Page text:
good deal

Discussion in 'Cattle' started by Vere My Sone, Sep 10, 2006.

  1. Vere My Sone

    Vere My Sone Well-Known Member

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    My jersey, which is my first dairy cow, will probably not be bred again by me, because she has such a large udder, she ran into lots of problems with cutting it up. I spent 3 months treating her udder and keeping the calf seperate. Don't want to repeat that.

    Unless someone has some advice about how to prevent that from happening, I think I'm about ready to think about selling her, which is too bad, because she really is a wonderful cow. I'm so sorry this calf is a bull.

    Anyway, I have someone who is going to drop off a small holstein/angus cross heifer at the beginning of Oct. She is due to calve at the end of oct with her first calf. She is friendly, but has been running in the pasture without any human interaction for the summer. He says I can try her and see how we get along. She if she will handle milking, etc. after calving. If everything is satisfactory, he wants 600.00 for her. I thought that was pretty good. What do you guys think?

    He also is planning to ai his 2 jerseys to a jersey for their next calf. They were bred to an angus for this calf. He says I can have the first jersey heifer.
    Of course, those jersey/angus might be nice too.

    So, I'm going to see how the holstein/angus works out before deciding to sell Norma. But, I still, at the moment, don't want to get rid of her. But thinking about all that udder treating..........
     
  2. JulieLou42

    JulieLou42 Well-Known Member

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    That's a good price; I paid $500 for my Ginger at 10 mos. old...3/4 Guernsey, 1/4 Angus...and bred her seven months later at around 800#.
     

  3. jnap31

    jnap31 garden guy

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  4. Jennifer L.

    Jennifer L. Well-Known Member Supporter

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    Definitely a good price. That's a beef price for her, and there she is bred and almost ready to calve. Nice deal!

    About Norma, you could run calves on her and keep her as a nurse cow, maybe? Then use the others for the house milk.

    Jennifer
     
  5. Vere My Sone

    Vere My Sone Well-Known Member

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    I'd love to keep her if there was a way to keep her teats from getting torn up

    any suggestions?
     
  6. tinknal

    tinknal Well-Known Member Supporter

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    Thats an awfull price! I'm outraged! Give me his name and address and phone number and I will go right to his place and straighten him out ! ( tink checks his checkbook to make sure he has $650)
     
  7. ozark_jewels

    ozark_jewels Well-Known Member Supporter

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    Wish I could help you out but the only way we have found to help out our 16 year old Jersey with the saggy udder, is to keep her in a grassy pasture with NO brush, until she weans her calf/calves and we can dry her off. We are hoping to get a couple more calves out of her before she gets permenently retired. If we let her out in the brushy pastures......her teats get all cut up.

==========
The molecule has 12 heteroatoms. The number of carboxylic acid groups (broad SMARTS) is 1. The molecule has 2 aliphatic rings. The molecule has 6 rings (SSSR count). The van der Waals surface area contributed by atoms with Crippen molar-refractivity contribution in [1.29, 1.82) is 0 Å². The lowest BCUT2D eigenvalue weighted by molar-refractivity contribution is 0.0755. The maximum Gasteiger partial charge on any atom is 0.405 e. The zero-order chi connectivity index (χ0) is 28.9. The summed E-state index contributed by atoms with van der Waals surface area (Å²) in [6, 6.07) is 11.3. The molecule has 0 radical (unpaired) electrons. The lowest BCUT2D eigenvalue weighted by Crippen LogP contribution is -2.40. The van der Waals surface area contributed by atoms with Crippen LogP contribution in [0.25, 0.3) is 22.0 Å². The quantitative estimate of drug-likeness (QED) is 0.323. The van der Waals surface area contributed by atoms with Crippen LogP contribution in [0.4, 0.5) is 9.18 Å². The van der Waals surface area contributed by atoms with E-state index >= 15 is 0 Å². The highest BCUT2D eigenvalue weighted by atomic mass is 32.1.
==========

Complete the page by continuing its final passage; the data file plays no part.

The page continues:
8. Up North

    Up North KS dairy farmers

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    When you say "small" holstien/angus heifer and she is due end of Oct. in the same sentence that gives rise to concern. What breed is she bred to? If Angus or Jersey, she may birth ok. If she is bred to Holstien, I would not accept delivery as it could prove to be a disaster of a birthing experience.
    Should you decide to take delivery, I would do so asap, then spend time everyday getting her used to coming and going into your milking stall. Without pretraining and familiarization, an Angus cross may just kick the stuffins out of you.

    As to your older cow, perhaps you could try fitting her udder with canvas udder bag used in showring circles during grazing portion of day? Anybody know if they will stay on a cow that is walking about a pasture?
     
  9. farmerdan

    farmerdan Well-Known Member

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    Years ago I had to buy a bag bra for one of my cows. It stayed on well and I only had to unsnap it to milk her. The only drawback was that her manure kept getting on the back of it so it needed to be taken off and washed frequently.

    I can't remember where I ordered it from but it was made especially for large uddered cows.

    Dan
     
  10. JulieLou42

    JulieLou42 Well-Known Member

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  11. Vere My Sone

    Vere My Sone Well-Known Member

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    yes, she is bred to an angus
    her mother is a small holstien from a canadian dairy
    so she's relatively small herself, being half angus


    JulieLou42
    thanks for that link
    someone had suggested teat rings to me before, but I didn't know what they were and couldn't find any searching online

    I think I'll get a pair of those and try them

    hmm....then I'll have to come up with some excuse for keeping 2 cows, cause the deal with the husband is to sell one and keep one
    :)